Put a Solid Financial Plan into Motion

Physician's Money Digest, May 2007, Volume 14, Issue 5

One of the most essential elements to being asuccessful medical practice is the ability tocreate a business plan and then communicatethat plan to all the employees. The plan shouldhave metrics that are measurable and to which eachmember of the management team is held accountable.This type of plan provides direction and sets theexpectation level so that there are no "misunderstandings"along the way.

Creating a personal business plan is no different.Family goals need to be established and writtendown. These goals need to be discussed and communicatedto each family member. A few of the decisionsthat must be made are:

•Where will the kids go to college?

•What is the target date for retirement?

•What amount of income would you like to haveduring retirement?

•How much capital will you need to secure thatincome for retirement?

There are dozens of other questions that need tobe answered, but this should get you thinking in theright direction.

Once these questions are answered and goals arecreated, then the really important part begins—execution.A business plan that was created but not executedwas simply a waste of time. There must beaccountability to the plan with periodic measurementsto determine if the gap between where you areand where you want to be is being closed.

In the business world performance against goals isgenerally communicated to the public no less thanquarterly. Internally these measurements are takenmuch more often. The sooner underperformance canbe detected, the sooner corrective action can take place.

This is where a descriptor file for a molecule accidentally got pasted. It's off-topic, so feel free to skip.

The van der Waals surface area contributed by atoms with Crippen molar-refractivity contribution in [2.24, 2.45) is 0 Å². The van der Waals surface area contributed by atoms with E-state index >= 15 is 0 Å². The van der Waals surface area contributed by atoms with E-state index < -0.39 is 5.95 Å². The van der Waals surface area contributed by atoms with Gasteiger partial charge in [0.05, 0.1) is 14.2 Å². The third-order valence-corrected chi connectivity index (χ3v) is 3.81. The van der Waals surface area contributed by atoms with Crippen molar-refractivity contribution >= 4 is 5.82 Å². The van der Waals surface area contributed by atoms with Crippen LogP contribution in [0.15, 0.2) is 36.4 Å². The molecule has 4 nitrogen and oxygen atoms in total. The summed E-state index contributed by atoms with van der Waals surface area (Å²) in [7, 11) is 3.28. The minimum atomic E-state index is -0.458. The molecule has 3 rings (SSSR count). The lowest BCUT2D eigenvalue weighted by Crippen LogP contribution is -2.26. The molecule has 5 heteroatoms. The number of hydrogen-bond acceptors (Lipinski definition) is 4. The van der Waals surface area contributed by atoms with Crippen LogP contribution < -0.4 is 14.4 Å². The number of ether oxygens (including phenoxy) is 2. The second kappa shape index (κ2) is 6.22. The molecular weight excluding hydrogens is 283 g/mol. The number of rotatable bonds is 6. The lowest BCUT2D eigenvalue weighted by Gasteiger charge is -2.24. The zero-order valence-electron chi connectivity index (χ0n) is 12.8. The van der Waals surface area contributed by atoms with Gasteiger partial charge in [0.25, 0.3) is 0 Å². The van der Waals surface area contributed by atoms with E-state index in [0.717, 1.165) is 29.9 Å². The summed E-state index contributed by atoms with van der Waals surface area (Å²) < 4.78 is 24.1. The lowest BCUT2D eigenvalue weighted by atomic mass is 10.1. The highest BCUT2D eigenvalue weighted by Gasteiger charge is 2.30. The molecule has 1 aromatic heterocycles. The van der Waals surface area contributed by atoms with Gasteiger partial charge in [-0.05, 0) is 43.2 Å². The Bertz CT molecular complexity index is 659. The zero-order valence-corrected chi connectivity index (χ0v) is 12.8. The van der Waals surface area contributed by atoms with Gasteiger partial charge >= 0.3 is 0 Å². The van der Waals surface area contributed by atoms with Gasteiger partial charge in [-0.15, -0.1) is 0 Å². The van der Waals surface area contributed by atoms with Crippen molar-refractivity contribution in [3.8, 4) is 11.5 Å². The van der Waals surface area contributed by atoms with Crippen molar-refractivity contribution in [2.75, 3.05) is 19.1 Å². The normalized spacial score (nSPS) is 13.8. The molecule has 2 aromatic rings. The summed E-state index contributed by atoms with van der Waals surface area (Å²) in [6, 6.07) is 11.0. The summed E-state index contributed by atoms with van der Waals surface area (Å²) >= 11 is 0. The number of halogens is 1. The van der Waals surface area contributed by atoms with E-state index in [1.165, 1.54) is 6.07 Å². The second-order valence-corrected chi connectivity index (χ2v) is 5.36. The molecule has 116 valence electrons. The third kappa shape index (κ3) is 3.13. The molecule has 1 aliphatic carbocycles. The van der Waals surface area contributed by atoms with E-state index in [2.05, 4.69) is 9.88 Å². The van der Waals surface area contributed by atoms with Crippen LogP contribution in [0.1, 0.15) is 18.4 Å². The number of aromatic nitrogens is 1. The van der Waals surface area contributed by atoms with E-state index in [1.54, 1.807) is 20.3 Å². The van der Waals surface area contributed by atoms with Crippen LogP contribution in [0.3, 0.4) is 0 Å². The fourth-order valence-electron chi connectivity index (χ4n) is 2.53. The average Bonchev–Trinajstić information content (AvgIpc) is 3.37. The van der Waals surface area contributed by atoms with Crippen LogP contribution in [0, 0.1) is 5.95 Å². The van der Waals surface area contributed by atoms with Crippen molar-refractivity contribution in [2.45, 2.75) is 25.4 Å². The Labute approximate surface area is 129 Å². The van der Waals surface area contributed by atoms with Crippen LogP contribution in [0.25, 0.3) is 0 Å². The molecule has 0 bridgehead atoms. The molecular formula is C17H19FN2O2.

Yet somehow a physician's personal business plan,if they have one, is rarely reviewed more often thanevery few years. Most will give their investments acursory annual review but give little thought to anythingelse. This is the business equivalent of assumingthat because one of the five business components forwhich the physician is responsible is performing toplan that the other four components are as well.

Of course this sounds silly, but it is exactly howmost physicians deal with their personal businessplan. As you are reviewing the most recent quarterlyperformance of your practice, stop for a moment andthink about the last time you gave your personalgoals the same level of attention. If you give nothought to comparing where you currently are withwhere you want to be, how will you know if you aregetting there?

Anyone with children knows the two main questionsasked during a road trip are "Are we thereyet?" or "How much longer until we get there?"While these questions can become very annoying ifasked repeatedly, they are the child equivalent of ashareholder meeting or a meeting with the board ofdirectors. Everyone wants to know if the goals havebeen reached and if not how much longer it will take.

With regard to your financial plan—Are you thereyet? If not, how much longer until you are?

Greg Reed, CFP®, CFS, CLU®, MBA, is the director of planning forSmith, Frank & Partners, LLC. He is a registered representative ofand offers securities and advisory services through NFPSecurities, Inc, member NASD/SIPC. He welcomes questions orcomments at 972-490-4377 or gregreed@smithfrank.com.